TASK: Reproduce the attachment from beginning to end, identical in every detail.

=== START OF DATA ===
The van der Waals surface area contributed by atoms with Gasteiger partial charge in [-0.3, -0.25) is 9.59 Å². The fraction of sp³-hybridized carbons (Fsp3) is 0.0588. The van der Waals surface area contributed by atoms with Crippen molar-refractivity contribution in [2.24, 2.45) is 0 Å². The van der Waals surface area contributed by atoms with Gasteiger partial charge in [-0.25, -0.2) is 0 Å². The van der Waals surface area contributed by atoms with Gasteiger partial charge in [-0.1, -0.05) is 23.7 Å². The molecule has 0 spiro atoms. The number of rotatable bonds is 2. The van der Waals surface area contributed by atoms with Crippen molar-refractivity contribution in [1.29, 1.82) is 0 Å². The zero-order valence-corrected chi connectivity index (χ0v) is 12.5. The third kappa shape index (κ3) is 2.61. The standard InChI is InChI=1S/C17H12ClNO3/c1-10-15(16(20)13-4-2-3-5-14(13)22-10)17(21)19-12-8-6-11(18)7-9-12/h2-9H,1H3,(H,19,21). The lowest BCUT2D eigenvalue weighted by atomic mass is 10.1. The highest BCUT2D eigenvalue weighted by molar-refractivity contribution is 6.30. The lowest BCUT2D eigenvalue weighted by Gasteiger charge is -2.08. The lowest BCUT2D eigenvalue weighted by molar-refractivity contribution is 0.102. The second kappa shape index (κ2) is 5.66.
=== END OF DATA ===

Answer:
The van der Waals surface area contributed by atoms with Gasteiger partial charge in [-0.3, -0.25) is 9.59 Å². The fraction of sp³-hybridized carbons (Fsp3) is 0.0588. The van der Waals surface area contributed by atoms with Crippen molar-refractivity contribution in [2.24, 2.45) is 0 Å². The van der Waals surface area contributed by atoms with Gasteiger partial charge in [-0.25, -0.2) is 0 Å². The van der Waals surface area contributed by atoms with Gasteiger partial charge in [-0.1, -0.05) is 23.7 Å². The molecule has 0 spiro atoms. The number of rotatable bonds is 2. The van der Waals surface area contributed by atoms with Crippen molar-refractivity contribution in [1.29, 1.82) is 0 Å². The zero-order valence-corrected chi connectivity index (χ0v) is 12.5. The third kappa shape index (κ3) is 2.61. The standard InChI is InChI=1S/C17H12ClNO3/c1-10-15(16(20)13-4-2-3-5-14(13)22-10)17(21)19-12-8-6-11(18)7-9-12/h2-9H,1H3,(H,19,21). The lowest BCUT2D eigenvalue weighted by atomic mass is 10.1. The highest BCUT2D eigenvalue weighted by molar-refractivity contribution is 6.30. The lowest BCUT2D eigenvalue weighted by Gasteiger charge is -2.08. The lowest BCUT2D eigenvalue weighted by molar-refractivity contribution is 0.102. The second kappa shape index (κ2) is 5.66.